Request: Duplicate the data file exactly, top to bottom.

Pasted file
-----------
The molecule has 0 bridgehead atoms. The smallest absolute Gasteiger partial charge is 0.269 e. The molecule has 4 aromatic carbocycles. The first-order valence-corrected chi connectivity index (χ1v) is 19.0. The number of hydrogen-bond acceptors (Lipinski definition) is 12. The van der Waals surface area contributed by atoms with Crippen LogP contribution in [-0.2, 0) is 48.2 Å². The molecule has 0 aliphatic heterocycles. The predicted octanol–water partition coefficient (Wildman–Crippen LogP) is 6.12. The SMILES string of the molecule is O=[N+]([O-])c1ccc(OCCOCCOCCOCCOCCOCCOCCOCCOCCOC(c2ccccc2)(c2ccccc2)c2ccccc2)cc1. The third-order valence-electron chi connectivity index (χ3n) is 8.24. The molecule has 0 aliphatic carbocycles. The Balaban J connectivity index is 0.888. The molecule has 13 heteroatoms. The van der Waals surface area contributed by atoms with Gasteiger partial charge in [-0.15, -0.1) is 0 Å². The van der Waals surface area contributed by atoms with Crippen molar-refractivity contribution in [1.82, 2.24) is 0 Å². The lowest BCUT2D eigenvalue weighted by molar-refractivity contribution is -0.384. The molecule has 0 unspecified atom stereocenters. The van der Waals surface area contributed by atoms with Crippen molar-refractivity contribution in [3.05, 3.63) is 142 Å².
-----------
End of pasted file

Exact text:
The molecule has 0 bridgehead atoms. The smallest absolute Gasteiger partial charge is 0.269 e. The molecule has 4 aromatic carbocycles. The first-order valence-corrected chi connectivity index (χ1v) is 19.0. The number of hydrogen-bond acceptors (Lipinski definition) is 12. The van der Waals surface area contributed by atoms with Crippen LogP contribution in [-0.2, 0) is 48.2 Å². The molecule has 0 aliphatic heterocycles. The predicted octanol–water partition coefficient (Wildman–Crippen LogP) is 6.12. The SMILES string of the molecule is O=[N+]([O-])c1ccc(OCCOCCOCCOCCOCCOCCOCCOCCOCCOC(c2ccccc2)(c2ccccc2)c2ccccc2)cc1. The third-order valence-electron chi connectivity index (χ3n) is 8.24. The molecule has 0 aliphatic carbocycles. The Balaban J connectivity index is 0.888. The molecule has 13 heteroatoms. The van der Waals surface area contributed by atoms with Gasteiger partial charge in [-0.15, -0.1) is 0 Å². The van der Waals surface area contributed by atoms with Crippen molar-refractivity contribution in [1.82, 2.24) is 0 Å². The lowest BCUT2D eigenvalue weighted by molar-refractivity contribution is -0.384. The molecule has 0 unspecified atom stereocenters. The van der Waals surface area contributed by atoms with Crippen molar-refractivity contribution in [3.05, 3.63) is 142 Å².